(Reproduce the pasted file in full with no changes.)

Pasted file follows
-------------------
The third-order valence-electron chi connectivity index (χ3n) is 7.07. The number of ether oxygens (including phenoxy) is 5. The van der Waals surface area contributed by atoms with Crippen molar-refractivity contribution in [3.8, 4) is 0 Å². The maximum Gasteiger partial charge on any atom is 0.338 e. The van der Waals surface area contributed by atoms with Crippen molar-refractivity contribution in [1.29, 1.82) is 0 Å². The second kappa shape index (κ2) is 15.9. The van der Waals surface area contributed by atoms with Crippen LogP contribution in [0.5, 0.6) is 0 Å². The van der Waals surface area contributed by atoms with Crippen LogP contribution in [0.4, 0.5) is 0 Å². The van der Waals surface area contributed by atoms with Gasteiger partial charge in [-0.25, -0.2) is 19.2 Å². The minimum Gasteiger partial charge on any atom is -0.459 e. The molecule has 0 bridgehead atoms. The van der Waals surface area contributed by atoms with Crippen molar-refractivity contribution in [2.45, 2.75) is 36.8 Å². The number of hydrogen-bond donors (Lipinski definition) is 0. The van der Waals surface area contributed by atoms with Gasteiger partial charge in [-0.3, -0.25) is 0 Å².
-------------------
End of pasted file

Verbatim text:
The third-order valence-electron chi connectivity index (χ3n) is 7.07. The number of ether oxygens (including phenoxy) is 5. The van der Waals surface area contributed by atoms with Crippen molar-refractivity contribution in [3.8, 4) is 0 Å². The maximum Gasteiger partial charge on any atom is 0.338 e. The van der Waals surface area contributed by atoms with Crippen molar-refractivity contribution in [1.29, 1.82) is 0 Å². The second kappa shape index (κ2) is 15.9. The van der Waals surface area contributed by atoms with Crippen LogP contribution in [0.5, 0.6) is 0 Å². The van der Waals surface area contributed by atoms with Crippen LogP contribution in [0.4, 0.5) is 0 Å². The van der Waals surface area contributed by atoms with Gasteiger partial charge in [-0.25, -0.2) is 19.2 Å². The minimum Gasteiger partial charge on any atom is -0.459 e. The molecule has 0 bridgehead atoms. The van der Waals surface area contributed by atoms with Crippen molar-refractivity contribution in [2.45, 2.75) is 36.8 Å². The number of hydrogen-bond donors (Lipinski definition) is 0. The van der Waals surface area contributed by atoms with Gasteiger partial charge in [-0.3, -0.25) is 0 Å².